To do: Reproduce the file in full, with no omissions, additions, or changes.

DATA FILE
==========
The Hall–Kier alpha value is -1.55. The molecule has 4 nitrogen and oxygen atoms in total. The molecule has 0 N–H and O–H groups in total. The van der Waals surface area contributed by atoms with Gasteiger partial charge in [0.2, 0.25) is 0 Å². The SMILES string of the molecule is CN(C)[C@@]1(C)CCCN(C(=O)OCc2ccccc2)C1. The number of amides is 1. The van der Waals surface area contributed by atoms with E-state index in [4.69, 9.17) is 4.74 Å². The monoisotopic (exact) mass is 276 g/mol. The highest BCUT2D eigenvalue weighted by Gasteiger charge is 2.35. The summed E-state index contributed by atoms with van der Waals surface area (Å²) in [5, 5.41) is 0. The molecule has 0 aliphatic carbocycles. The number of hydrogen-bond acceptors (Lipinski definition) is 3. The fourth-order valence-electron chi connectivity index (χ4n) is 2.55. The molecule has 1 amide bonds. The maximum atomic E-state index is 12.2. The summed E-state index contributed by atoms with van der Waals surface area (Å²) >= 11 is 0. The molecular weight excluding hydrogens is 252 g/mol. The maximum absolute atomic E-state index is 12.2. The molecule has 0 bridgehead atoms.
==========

The Hall–Kier alpha value is -1.55. The molecule has 4 nitrogen and oxygen atoms in total. The molecule has 0 N–H and O–H groups in total. The van der Waals surface area contributed by atoms with Gasteiger partial charge in [0.2, 0.25) is 0 Å². The SMILES string of the molecule is CN(C)[C@@]1(C)CCCN(C(=O)OCc2ccccc2)C1. The number of amides is 1. The van der Waals surface area contributed by atoms with E-state index in [4.69, 9.17) is 4.74 Å². The monoisotopic (exact) mass is 276 g/mol. The highest BCUT2D eigenvalue weighted by Gasteiger charge is 2.35. The summed E-state index contributed by atoms with van der Waals surface area (Å²) in [5, 5.41) is 0. The molecule has 0 aliphatic carbocycles. The number of hydrogen-bond acceptors (Lipinski definition) is 3. The fourth-order valence-electron chi connectivity index (χ4n) is 2.55. The molecule has 1 amide bonds. The maximum atomic E-state index is 12.2. The summed E-state index contributed by atoms with van der Waals surface area (Å²) >= 11 is 0. The molecular weight excluding hydrogens is 252 g/mol. The maximum absolute atomic E-state index is 12.2. The molecule has 0 bridgehead atoms.